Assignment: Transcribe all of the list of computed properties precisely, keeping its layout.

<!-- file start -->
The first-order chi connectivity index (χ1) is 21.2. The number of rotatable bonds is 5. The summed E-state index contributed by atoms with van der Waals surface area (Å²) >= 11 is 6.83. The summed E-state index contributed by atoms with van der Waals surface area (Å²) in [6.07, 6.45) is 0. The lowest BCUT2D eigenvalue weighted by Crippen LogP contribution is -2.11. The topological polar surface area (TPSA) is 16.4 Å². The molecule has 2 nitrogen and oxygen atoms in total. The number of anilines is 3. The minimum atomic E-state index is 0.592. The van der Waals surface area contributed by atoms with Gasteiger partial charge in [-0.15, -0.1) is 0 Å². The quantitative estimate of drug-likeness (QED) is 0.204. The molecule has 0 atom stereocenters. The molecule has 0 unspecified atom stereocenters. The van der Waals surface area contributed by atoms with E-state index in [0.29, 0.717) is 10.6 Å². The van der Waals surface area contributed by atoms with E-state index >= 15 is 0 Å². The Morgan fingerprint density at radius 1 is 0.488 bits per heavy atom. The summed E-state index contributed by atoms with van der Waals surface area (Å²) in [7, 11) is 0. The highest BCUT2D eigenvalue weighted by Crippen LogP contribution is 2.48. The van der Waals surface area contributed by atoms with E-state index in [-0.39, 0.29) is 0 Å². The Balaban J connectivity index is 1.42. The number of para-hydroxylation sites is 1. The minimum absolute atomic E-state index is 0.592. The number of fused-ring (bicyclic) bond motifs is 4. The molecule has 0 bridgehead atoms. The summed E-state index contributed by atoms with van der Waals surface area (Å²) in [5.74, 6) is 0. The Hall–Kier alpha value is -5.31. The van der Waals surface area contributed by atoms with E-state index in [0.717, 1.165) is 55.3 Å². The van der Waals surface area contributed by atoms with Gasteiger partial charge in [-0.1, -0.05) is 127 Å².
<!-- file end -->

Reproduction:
The first-order chi connectivity index (χ1) is 21.2. The number of rotatable bonds is 5. The summed E-state index contributed by atoms with van der Waals surface area (Å²) >= 11 is 6.83. The summed E-state index contributed by atoms with van der Waals surface area (Å²) in [6.07, 6.45) is 0. The lowest BCUT2D eigenvalue weighted by Crippen LogP contribution is -2.11. The topological polar surface area (TPSA) is 16.4 Å². The molecule has 2 nitrogen and oxygen atoms in total. The number of anilines is 3. The minimum atomic E-state index is 0.592. The van der Waals surface area contributed by atoms with Gasteiger partial charge in [-0.15, -0.1) is 0 Å². The quantitative estimate of drug-likeness (QED) is 0.204. The molecule has 0 atom stereocenters. The molecule has 0 unspecified atom stereocenters. The van der Waals surface area contributed by atoms with E-state index in [0.29, 0.717) is 10.6 Å². The van der Waals surface area contributed by atoms with E-state index >= 15 is 0 Å². The Morgan fingerprint density at radius 1 is 0.488 bits per heavy atom. The summed E-state index contributed by atoms with van der Waals surface area (Å²) in [7, 11) is 0. The highest BCUT2D eigenvalue weighted by Crippen LogP contribution is 2.48. The van der Waals surface area contributed by atoms with E-state index in [-0.39, 0.29) is 0 Å². The Balaban J connectivity index is 1.42. The number of para-hydroxylation sites is 1. The minimum absolute atomic E-state index is 0.592. The number of fused-ring (bicyclic) bond motifs is 4. The molecule has 0 bridgehead atoms. The summed E-state index contributed by atoms with van der Waals surface area (Å²) in [5.74, 6) is 0. The Hall–Kier alpha value is -5.31. The van der Waals surface area contributed by atoms with E-state index in [0.717, 1.165) is 55.3 Å². The van der Waals surface area contributed by atoms with Gasteiger partial charge in [-0.1, -0.05) is 127 Å².